This study investigated the psychometric characteristics of the EAT-10 among Portuguese individuals aged 11 to 61 years old with CP diagnosis, and resulted in an adapted version for use in this population (EAT-9). Despite the fact that the analysis led to the exclusion of one of the items that constituted the original scale, the EAT-9, adapted version for the Portuguese population with CP, maintained a unifatorial structure. As described in previous studies, this scale was easily and rapidly answered (about 2 minutes) and its total score was easily calculated (12, 16, 17). Overall, the EAT-9 showed adequate psychometric properties for the Portuguese population with CP.

The results of translation and/or validation studies of the EAT-10 in several countries showed a good internal consistency of the scale (α > 0.8) (17 - 19, 22 - 25). In the current study, despite the Cronbach's alpha value for the EAT-9 version (α = 0.749) was lower that those reported in previous studies, it still reveals an adequate internal consistency of the scale. As mentioned, other translation and validation studies of the EAT-10 were previously carried out in Portuguese samples. In one of these studies, developed among individuals with dysphagia due mostly to stroke, the Cronbach's alpha was 0.75 (12), a very similar value to that obtained in our study.

The validation study of the EAT-10 for the Portuguese population (from which the EAT-10 version used in this research was obtained) was developed in a sample of 315 participants with symptoms of dysphagia (most of them caused by stroke and head and neck cancer) and 205 controls (19). The Cronbach's alpha reported in that study was very high (α = 0.95) and no item was excluded. This may indicate the usefulness of studying the psychometric characteristics of this scale in subgroups of the population with specific conditions that may predispose individuals to a higher risk of some dysphagia symptoms, such as the population with CP, independently of the existence of studies based on samples with a great variety of problems that can cause or trigger disturbances in swallowing. Moreover, this scale has been understudied among children and adolescents. Despite the existence of a pediatric version (which will be more suitable for younger age groups), while it is not available for individuals with CP the EAT-9 may provide an adequate way to minimize the lack of a more specific scale.

Weight loss is frequent in the population with CP, and may be due to difficulties in chewing, frequent vomiting, difficulties in swallowing, lack of oro-motor control, absence of sucking reflex (26), hypertonia with incorrect body posture or hypotonia, high energy expenditure due to a state of muscular tone (27), among others. Given this great diversity of causes, it is possible that swallowing problems are not perceived as responsible for weight loss, which may explain the results leading to the exclusion of item 1 (“My swallowing problem has caused me to lose weight”) from the scale. Despite the exclusion of one item from the original scale, we consider that, before further research is done, for both clinical and research purposes a total score equal to or higher than 3 should continue to be used as indicating an anomaly in swallowing. As expected, participants in the control group presented lower total scores in the EAT-9 than those with CP. While only one participant in the control group presented a total score equal to or higher than 3, in the CP group more than a quarter of the participants had score indicating anomalies in the swallowing process. These results are in line with the literature reporting a higher proportion of individuals with swallowing problems among the population with CP (9,28). Moreover, it is worth noticing that all participants reported never having performed any tests to assess their swallowing process, which may indicate an underdiagnosis of dysphagia among the population. This probable underdiagnosis reinforces the need to use screening tools to identify of individuals with symptoms of dysphagia, so that they are referred to more detailed evaluations and subsequent treatment, thus avoiding or reducing complications.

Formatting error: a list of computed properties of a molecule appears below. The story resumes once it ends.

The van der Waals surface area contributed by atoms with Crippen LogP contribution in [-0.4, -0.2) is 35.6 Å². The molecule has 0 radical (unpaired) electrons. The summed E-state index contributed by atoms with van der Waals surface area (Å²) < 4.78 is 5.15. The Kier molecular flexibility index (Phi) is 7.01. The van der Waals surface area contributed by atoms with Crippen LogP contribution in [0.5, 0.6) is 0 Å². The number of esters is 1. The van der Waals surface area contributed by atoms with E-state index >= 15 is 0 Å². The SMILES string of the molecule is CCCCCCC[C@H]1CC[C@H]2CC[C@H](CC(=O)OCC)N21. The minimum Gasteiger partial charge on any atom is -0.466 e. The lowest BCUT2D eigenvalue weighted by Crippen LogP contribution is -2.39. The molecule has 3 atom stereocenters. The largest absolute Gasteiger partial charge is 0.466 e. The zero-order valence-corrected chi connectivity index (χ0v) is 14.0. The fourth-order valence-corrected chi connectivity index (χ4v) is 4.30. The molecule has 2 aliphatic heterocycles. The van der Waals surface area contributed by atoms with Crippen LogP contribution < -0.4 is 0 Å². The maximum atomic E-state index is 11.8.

In Portugal few health units have specialized methods for confirming dysphagia, such as videofluoroscopy of swallowing (29). When it is not possible to perform such tests, tools such as the EAT-10 (or the EAT-9) can be a solution. When adapted and validated for use among specific populations, this scale may be used as a first-line screening tool in the detection of problems of swallowing, dysphagia or individuals predisposed to nutritional and pulmonar complications that need to be referred for a more exhaustive and accurate evaluation (1, 16, 30).

Although the EAT-9 can be used among the Portuguese population with CP, many individuals are not able to answer the scale, which is a limiting factor of this tool in the evaluation of the risk and/or presence of swallowing problems. Nevertheless, a pediatric version of the EAT-10, answered by caregivers, has already been developed, and showed adequate psychometric characteristics (31). Thus, the adaptation of this scale for Portuguese individuals with CP and their caregivers may be an alternative to overcome this problem.

Limitations and Strenghts

A potential limitation should be considered when interpreting the results. We found significant differences in age between the two groups. However, we consider that the magnitude of this difference was possibly not enough to have a major impact on the results comparing the two groups.

Besides the fact that, to our best knowledge, this is the first research adapting the EAT-10 to be used among Portuguese individuals with CP, other strengths should be highlighted. Compared with most studies within this population, the size of the sample used may be considered large. Moreover, the use of a control group made possible to compare individuals with CP and participants with no specific condition or pathology associated to dysphagia.


The EAT-9 (adapted version of the EAT-10) is an adequate tool for screening dysphagia among Portuguese individuals with cerebral palsy aged between 11 and 61 years.


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Recebido: 16 de Janeiro de 2021; Aceito: 27 de Junho de 2021

1Investigador Independete

*Endereço para correspondência: Rui Poínhos Faculdade de Ciências da Nutrição e Alimentação da Universidade do Porto, Rua do Campo Alegre, n.º 823, 4150-180 Porto, Portugal